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One of the first commands any dog should be taught is to come when called. Not only is this an important command from a safety point of view, it establishes you as the alpha in your dog's pack. Bear in mind, the 'come' command means stop what you are doing right now and come to me. It does not mean your dog can make up his own mind as to when to respond. When you give him this command, he must not hesitate or try to run away.
The best time to teach your dog the 'come' command is when he is just still a puppy. Not only is this the age at which dogs learn the fastest, this command is one of a group of four basic commands every dog needs to have mastered before moving on to teaching any other commands or tricks.
The task is pretty simple, you will be training your dog to come the moment your call out his name followed by the command word, for example, "Rover Come!" Learning to do this may prove to be vital to your pup's health, it could save his life if he starts running towards a busy street. The good news, this is a relatively easy command for your pup to learn. The bad news, it can take him several weeks to do so.
The earlier you start training your Corgi to come on command the faster he will learn, of course, you can train any dog to come. It just takes longer with some older dogs. One thing to keep in mind is some dogs may never learn to come on command 100 percent of the time, it's just not in their nature.
Since the 'come' command is one of the four basic commands your Corgi should know, the list of training supplies is pretty minimal. You may find these basic supplies come in handy when you get ready to train your pup to come.
- An assistant
- Peace and quiet
- Time and patience
You wouldn't think getting your Corgi dog to come would be that hard. At least not until you try it for yourself. Corgis are highly intelligent and learn quickly, but they have a mind of their own that often leads to stubbornness. Be patient and your pup will soon master this vital skill.
The Long Leash Method
Hook up pup
Hook your pup up to a long leash.
Bring on the assistant, if you please
Have your assistant restrain your dog gently in place so that you can slowly back away from your pup.
Show the treat
Show your pup a treat in your hand, let him sniff at it, and then fold it up in a fist. Talk to your pup during this using a happy excited voice that gets him raring to go.
Take off at a run while your assistant continues to restrain your pup. Stop, turn, and call your dog, "Rover come!". You can add to this by making approving sounds and clapping your hands.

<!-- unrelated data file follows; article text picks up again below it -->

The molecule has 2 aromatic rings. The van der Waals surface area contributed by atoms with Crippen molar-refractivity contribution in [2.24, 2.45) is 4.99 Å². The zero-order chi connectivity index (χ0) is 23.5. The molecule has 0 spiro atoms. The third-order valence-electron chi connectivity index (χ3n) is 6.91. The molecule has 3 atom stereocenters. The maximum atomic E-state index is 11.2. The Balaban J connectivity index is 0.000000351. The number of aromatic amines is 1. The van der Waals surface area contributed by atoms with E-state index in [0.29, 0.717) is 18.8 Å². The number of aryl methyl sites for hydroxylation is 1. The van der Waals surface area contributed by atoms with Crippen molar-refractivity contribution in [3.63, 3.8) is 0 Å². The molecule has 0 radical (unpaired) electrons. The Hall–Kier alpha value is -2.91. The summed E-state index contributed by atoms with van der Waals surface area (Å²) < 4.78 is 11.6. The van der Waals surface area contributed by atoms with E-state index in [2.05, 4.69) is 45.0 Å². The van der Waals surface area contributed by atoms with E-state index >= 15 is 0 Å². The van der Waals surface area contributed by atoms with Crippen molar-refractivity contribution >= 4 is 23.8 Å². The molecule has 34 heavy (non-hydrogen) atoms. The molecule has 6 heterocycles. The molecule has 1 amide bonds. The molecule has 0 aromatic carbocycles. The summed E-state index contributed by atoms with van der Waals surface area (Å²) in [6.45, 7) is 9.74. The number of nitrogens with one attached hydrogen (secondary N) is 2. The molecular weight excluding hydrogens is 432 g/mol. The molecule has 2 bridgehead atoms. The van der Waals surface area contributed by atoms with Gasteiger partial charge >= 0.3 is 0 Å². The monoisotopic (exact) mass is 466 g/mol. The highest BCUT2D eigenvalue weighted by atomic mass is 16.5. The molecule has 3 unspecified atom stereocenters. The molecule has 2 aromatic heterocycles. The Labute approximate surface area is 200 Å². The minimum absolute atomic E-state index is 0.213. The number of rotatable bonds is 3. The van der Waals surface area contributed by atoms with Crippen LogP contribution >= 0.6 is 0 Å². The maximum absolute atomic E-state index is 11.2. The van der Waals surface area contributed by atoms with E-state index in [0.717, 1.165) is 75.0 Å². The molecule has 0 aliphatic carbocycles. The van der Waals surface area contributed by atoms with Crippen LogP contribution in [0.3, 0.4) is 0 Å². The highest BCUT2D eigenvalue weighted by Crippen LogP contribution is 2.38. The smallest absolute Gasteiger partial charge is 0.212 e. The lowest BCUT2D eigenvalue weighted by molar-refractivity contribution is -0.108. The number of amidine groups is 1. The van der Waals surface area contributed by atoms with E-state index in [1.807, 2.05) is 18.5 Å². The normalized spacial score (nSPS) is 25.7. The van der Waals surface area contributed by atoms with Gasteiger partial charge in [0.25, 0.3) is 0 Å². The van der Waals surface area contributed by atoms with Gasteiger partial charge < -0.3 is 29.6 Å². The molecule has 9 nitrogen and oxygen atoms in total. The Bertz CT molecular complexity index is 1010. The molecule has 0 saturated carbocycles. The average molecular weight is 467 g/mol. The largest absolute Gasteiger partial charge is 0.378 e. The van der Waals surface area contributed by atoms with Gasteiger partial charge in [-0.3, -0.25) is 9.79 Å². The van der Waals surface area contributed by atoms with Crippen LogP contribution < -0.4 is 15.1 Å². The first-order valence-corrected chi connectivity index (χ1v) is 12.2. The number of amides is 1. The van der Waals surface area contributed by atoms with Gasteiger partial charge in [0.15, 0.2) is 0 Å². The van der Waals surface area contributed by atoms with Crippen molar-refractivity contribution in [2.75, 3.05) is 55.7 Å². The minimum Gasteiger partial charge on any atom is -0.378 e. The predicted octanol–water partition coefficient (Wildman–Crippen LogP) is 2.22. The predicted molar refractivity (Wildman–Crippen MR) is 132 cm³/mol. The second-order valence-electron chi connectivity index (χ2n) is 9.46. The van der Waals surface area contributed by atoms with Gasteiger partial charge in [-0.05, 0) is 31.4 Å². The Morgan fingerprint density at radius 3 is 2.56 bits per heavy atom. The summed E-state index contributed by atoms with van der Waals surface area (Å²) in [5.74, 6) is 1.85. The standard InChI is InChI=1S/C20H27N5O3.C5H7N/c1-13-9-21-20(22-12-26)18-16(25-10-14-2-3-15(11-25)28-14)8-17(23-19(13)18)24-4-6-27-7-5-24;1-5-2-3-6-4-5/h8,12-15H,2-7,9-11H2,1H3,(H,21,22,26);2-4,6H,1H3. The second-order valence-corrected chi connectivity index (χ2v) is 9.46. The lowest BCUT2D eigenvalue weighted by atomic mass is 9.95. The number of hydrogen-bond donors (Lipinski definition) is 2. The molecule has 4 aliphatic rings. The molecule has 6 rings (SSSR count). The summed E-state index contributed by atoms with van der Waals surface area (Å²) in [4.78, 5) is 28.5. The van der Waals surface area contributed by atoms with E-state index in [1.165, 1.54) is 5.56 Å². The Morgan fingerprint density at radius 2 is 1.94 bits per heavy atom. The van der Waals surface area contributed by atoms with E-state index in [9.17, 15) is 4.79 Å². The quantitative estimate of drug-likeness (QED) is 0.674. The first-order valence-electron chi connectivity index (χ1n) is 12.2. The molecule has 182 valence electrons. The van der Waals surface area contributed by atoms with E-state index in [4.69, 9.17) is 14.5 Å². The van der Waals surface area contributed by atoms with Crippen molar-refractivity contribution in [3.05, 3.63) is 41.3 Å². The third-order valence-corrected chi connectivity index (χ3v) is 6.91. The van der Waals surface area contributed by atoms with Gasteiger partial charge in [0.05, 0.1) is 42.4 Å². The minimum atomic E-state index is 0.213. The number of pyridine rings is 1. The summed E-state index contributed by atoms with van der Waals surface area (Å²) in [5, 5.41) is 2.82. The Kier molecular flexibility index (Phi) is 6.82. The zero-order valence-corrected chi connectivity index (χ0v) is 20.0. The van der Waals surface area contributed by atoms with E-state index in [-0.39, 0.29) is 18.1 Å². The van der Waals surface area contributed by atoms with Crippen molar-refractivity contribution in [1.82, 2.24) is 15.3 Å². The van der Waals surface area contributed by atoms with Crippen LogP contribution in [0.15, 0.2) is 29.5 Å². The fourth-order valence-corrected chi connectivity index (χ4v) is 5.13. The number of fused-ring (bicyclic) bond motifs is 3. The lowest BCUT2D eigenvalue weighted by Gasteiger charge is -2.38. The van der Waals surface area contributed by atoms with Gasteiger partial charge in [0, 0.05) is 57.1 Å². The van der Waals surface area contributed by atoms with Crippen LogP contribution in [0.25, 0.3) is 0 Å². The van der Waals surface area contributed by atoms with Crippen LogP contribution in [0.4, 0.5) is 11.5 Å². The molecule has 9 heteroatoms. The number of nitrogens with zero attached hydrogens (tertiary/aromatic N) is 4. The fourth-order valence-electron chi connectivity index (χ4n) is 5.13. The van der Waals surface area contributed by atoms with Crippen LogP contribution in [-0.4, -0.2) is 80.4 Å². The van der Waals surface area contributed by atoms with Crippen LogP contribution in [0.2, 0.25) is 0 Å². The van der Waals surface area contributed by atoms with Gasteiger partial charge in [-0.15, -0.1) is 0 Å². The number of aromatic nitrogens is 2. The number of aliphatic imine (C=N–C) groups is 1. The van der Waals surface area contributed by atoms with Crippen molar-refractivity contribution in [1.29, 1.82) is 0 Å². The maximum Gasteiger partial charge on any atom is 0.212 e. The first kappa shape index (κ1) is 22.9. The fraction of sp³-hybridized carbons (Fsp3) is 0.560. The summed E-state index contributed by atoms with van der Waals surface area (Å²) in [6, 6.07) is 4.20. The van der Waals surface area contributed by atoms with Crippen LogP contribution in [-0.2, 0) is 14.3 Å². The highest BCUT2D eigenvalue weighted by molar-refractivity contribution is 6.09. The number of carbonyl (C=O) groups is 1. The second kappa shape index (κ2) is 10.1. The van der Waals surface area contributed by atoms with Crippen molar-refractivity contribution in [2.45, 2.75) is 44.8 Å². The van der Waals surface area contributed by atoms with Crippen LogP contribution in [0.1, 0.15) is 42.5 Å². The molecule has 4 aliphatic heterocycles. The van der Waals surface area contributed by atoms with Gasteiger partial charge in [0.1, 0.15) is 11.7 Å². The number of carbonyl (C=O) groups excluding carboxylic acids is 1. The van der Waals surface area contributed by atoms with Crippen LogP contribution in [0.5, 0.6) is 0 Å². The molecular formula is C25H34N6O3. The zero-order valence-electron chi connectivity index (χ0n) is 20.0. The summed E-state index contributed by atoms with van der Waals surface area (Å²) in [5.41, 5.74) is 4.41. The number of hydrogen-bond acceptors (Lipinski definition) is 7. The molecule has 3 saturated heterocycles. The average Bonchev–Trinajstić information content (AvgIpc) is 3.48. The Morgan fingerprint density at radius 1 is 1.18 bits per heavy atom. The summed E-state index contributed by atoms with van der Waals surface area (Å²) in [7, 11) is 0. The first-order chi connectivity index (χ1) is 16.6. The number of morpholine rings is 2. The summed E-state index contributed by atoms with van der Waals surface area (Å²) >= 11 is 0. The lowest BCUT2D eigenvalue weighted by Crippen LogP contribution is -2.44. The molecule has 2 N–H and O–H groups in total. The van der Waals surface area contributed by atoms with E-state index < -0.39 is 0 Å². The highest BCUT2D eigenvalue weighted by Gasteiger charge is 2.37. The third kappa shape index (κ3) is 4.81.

Once your pup arrives in front of you, be sure to praise him and give him the treat.
The rest is all about continually repeating this training every day, several times a day in short training sessions. After a few days, you should be able to remove the leash and work strictly with your dog off-leash. If he starts trying to run, put him back on the leash for a few more days.
The At His Level Method
It all starts with a leash
Go ahead and put your pup's collar on and clip his leash to it.
Get on down
Your turn to get down on your hands and knees in front of your pup, where he can see you.
Using your dog's leash, give a gentle tug on it while giving him the "come" command. When he comes to you, give him a treat and plenty of praise. Practice this until he comes to you every time without hesitation.
The hard part
Time to take the leash off and resume practice, as he masters this over a short distance you can start increasing the distance and cutting back on the treats.
The only thing left
The only thing left is to keep practicing every chance you can. Vary the distances, add in distractions, go to different places; your pup will soon figure it all out.
The Turn and Run Method
Choose an irresistible lure
Start by choosing a lure your pup will find completely irresistible, such as one of his favorite smelly treats.
Call your pup's name and walk up to him as you do so. When you are in front of him, show him the "lure" and let him get a good whiff of it.
Turn and run!
Call out your pup's name followed by "come", then turn away from him and run. If he follows right behind you, stop, praise him, and give him the treat. Repeat this training several times a day over the course of several days.
From a distance
Stand in place and locate your dog. Call him with, "Rover Come!". If he comes to you praise him and give him a treat.
Out of sight
Try calling your pup from a place where he can't see you but can easily here you such as around the corner of the house. When he finds you, give him a treat and praise him. Keep practicing this command in a wide range of situations until your pup will consistently come to you when he is called.
By PB Getz
Published: 01/05/2018, edited: 01/08/2021